Old 10-02-00, 09:16 PM
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I am not sure how to fix this. My friend was helping me change wall outlets and replaced outlets controlled by a switch and now the outlets wont work off of the switch. And one of the breakers trips when the switches are one even though nothing is plugged in. There are four wires and a ground on the outlets, is there a diagram to wire them or do I need an outlet tester?
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Old 10-03-00, 02:43 AM
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I am not an electrician, but once you determine whether your wire from the panel (power source) goes to the switch (two sets of black/white wires-with-bare ground in switch box) or comes from an outlet to the switch (one black/white-with-bare ground in switch box), you should be able to straighten it out.
First, turn OFF circuit breaker at panel.
If the switch has two sets of black/white wires w/bare ground: Connect both blacks (hot) to brass screws on switch, twist and wirenut both whites (neutral)together, and do the same with bare (ground) wires and pigtail to green screw on box.
If the switch has one wire of black/white-with-(bare)-ground coming from the first outlet: SWITCH: Connect the black at the switch to a brass screw. Mark the end of the white (now a hot) with a piece of black tape and connect it to the other brass screw on switch. Connect the bare ground to the green screw on the box. FIRST OUTLET: Mark end of (hot)white from switch with piece of black tape and connect to a brass screw on first receptacle. Twist/wirenut the blacks together (from switch to other receptacles). Twist/wirenut the bare grounds together (pigtail) and connect to green screws on receptacle and to box. Connect white (neutral) going to other receptacles to silver screw on first receptacle.
In other outlets: connect both incoming/outgoing blacks to brass screws, both whites to silver screws, and pigtail bare ground wires to green screws and boxes.
If you have any questions, any of the pro electricans in here will be glad to help you, if my preliminary info doesn't. Good Luck!
Old 10-03-00, 06:32 AM
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I think the answer might be that you forgot to break out the tabs separating the top and bottom outlets. And if you didn't pay attention to which wires went to the top of the outlet and which went to the bottom, you may have miswired too. Take a look at the outlet you removed (hopefully you have not discarded it). Is the tab broken out?
Old 10-03-00, 05:42 PM
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Again, I am NOT an electrician. But I think that you might have missed in tc's post that he only has 4 wires coming into his outlet boxes.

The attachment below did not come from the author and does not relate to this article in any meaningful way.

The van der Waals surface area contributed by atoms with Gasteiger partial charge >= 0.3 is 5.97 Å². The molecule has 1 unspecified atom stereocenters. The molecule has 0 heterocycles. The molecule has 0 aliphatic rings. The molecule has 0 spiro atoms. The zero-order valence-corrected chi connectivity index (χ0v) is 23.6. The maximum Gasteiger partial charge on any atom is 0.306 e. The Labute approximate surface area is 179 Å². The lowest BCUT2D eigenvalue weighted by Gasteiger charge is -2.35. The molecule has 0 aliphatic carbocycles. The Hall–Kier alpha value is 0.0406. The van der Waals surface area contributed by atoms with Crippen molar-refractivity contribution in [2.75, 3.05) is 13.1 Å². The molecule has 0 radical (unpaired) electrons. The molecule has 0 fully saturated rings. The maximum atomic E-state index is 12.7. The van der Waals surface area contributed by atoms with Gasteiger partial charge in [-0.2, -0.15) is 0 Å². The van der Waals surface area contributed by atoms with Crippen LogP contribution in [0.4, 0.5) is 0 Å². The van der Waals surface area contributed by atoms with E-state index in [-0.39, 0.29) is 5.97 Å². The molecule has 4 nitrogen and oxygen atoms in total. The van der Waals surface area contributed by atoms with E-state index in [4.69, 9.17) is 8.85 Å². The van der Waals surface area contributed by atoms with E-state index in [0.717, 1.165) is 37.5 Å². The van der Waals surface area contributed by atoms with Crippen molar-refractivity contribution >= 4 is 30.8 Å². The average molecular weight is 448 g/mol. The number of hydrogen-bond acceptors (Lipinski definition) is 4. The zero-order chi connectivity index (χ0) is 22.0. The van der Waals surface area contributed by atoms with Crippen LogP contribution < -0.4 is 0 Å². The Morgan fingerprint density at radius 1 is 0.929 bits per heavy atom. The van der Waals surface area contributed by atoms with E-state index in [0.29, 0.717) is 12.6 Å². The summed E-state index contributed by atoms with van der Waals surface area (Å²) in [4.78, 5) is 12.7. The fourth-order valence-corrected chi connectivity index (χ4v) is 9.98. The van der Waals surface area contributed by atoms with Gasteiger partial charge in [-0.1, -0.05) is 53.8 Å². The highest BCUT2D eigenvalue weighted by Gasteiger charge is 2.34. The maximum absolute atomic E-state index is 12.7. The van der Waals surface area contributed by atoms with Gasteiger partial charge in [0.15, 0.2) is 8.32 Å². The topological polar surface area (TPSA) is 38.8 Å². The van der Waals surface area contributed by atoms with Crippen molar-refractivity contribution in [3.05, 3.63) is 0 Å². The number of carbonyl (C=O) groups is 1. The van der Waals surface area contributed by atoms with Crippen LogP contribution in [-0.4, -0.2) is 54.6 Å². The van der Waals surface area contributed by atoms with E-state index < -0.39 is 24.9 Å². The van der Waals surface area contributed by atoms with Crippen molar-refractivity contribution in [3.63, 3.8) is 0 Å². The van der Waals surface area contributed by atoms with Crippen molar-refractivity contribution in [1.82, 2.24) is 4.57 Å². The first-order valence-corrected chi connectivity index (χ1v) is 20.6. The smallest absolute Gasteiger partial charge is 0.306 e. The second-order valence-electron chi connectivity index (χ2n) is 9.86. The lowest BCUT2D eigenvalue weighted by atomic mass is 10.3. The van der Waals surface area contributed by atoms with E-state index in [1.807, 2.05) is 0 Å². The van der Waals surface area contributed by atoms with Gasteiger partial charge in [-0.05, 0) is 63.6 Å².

I thought that you needed 12/3wg to do split dupe receps? Am I right or wrong? (sprky still thinks that I'm just trying to fry myself, with my jakeleg wiring......LOL) I just do my own thing. I have no idea what the code is. I use common sense from watching pros.I just give folks prelim advice, and hope that a pro confirms or corrects me. (After all these years, I still haven't burned my house down or killed myself. "Another Accident Waiting To Happen" or Mike aka OG (Seriously, I would never give anybody any prelim advice that I did not think was safe.)

[This message has been edited by OldGuy (edited October 03, 2000).]
Old 10-03-00, 07:54 PM
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I have to agree with John on this one.

Old 10-04-00, 07:04 AM
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You need a tester. What you have is a split receptacle, one half is always hot, the other half is switched. These are common (required) in rooms with no ceiling fixture. The four wires you have are as follows:
1 black and white from source.
1 black and white from switch.
The reason it's blowing a circuit is because you have white connected to black through the switch.
To fix this do the following:
(determine source)
Break tab connecting the hot side terminals on the receptacle (colored screws). Do not break the neutral side (silver screws).
Take white from source and connect to one silver colored terminal on outlet.
Take black from source and pigtail to white from switch and a short black, hook short black to bottom half receptacle (colored screw).
Take black from switch and hook to top half receptacle (colored screw).
You're done...
Switches are confusing sometimes. Just because you have a white wire does not mean it is always neutral. In your situation, you have a hot and neutral wire at the outlet, not two hots and two neutrals. If it weren't for that switch, all you would have to do to wire the outlet is hook black to hot and white to neutral. But since you have a switch, it gets a little fuzzy, now what you need to do is hook white to neutral as before, but black will be interrupted by the switch first. So black goes to the switch first rather than directly to the outlet. Hence the black to white from the switch and then black from the switch to the outlet. This will switch the entire outlet. Your case is even further complicated by splitting the outlet. Now black comes from source to half the outlet, up to the switch and back down to the other half. Easy as pie....


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